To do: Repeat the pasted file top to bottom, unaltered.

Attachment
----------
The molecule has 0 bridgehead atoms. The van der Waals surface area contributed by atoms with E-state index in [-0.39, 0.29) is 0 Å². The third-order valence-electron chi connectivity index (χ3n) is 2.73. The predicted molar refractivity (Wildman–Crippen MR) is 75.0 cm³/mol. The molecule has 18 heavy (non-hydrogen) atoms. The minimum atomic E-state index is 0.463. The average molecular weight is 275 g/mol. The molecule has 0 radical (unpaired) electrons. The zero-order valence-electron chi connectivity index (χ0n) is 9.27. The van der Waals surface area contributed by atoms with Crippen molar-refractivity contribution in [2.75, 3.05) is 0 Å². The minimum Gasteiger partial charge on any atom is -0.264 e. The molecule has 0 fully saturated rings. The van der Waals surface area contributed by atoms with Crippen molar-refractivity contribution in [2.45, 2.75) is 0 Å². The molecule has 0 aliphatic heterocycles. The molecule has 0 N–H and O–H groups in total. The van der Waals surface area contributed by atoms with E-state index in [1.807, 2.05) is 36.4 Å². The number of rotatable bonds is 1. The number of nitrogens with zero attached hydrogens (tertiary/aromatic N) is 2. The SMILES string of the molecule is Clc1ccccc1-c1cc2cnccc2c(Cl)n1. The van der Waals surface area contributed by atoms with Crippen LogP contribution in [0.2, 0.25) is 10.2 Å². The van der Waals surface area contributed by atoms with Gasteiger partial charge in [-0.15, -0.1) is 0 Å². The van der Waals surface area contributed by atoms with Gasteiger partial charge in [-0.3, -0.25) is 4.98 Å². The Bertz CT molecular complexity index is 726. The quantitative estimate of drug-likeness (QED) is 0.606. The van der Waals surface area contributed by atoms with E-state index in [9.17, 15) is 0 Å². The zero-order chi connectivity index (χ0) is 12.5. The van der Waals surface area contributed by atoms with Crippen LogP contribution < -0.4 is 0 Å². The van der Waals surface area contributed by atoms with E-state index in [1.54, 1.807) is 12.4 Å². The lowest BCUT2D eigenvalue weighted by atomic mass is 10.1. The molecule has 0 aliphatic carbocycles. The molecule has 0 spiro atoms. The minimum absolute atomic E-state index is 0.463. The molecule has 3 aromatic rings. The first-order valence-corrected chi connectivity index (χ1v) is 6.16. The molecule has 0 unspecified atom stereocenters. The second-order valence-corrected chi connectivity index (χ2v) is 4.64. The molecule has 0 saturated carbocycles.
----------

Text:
The molecule has 0 bridgehead atoms. The van der Waals surface area contributed by atoms with E-state index in [-0.39, 0.29) is 0 Å². The third-order valence-electron chi connectivity index (χ3n) is 2.73. The predicted molar refractivity (Wildman–Crippen MR) is 75.0 cm³/mol. The molecule has 18 heavy (non-hydrogen) atoms. The minimum atomic E-state index is 0.463. The average molecular weight is 275 g/mol. The molecule has 0 radical (unpaired) electrons. The zero-order valence-electron chi connectivity index (χ0n) is 9.27. The van der Waals surface area contributed by atoms with Crippen molar-refractivity contribution in [2.75, 3.05) is 0 Å². The minimum Gasteiger partial charge on any atom is -0.264 e. The molecule has 0 fully saturated rings. The van der Waals surface area contributed by atoms with Crippen molar-refractivity contribution in [2.45, 2.75) is 0 Å². The molecule has 0 aliphatic heterocycles. The molecule has 0 N–H and O–H groups in total. The van der Waals surface area contributed by atoms with E-state index in [1.807, 2.05) is 36.4 Å². The number of rotatable bonds is 1. The number of nitrogens with zero attached hydrogens (tertiary/aromatic N) is 2. The SMILES string of the molecule is Clc1ccccc1-c1cc2cnccc2c(Cl)n1. The van der Waals surface area contributed by atoms with Crippen LogP contribution in [0.2, 0.25) is 10.2 Å². The van der Waals surface area contributed by atoms with Gasteiger partial charge in [-0.15, -0.1) is 0 Å². The van der Waals surface area contributed by atoms with Gasteiger partial charge in [-0.3, -0.25) is 4.98 Å². The Bertz CT molecular complexity index is 726. The quantitative estimate of drug-likeness (QED) is 0.606. The van der Waals surface area contributed by atoms with E-state index in [9.17, 15) is 0 Å². The zero-order chi connectivity index (χ0) is 12.5. The van der Waals surface area contributed by atoms with Crippen LogP contribution < -0.4 is 0 Å². The van der Waals surface area contributed by atoms with E-state index in [1.54, 1.807) is 12.4 Å². The lowest BCUT2D eigenvalue weighted by atomic mass is 10.1. The molecule has 0 aliphatic carbocycles. The molecule has 0 spiro atoms. The minimum absolute atomic E-state index is 0.463. The molecule has 3 aromatic rings. The first-order valence-corrected chi connectivity index (χ1v) is 6.16. The molecule has 0 unspecified atom stereocenters. The second-order valence-corrected chi connectivity index (χ2v) is 4.64. The molecule has 0 saturated carbocycles.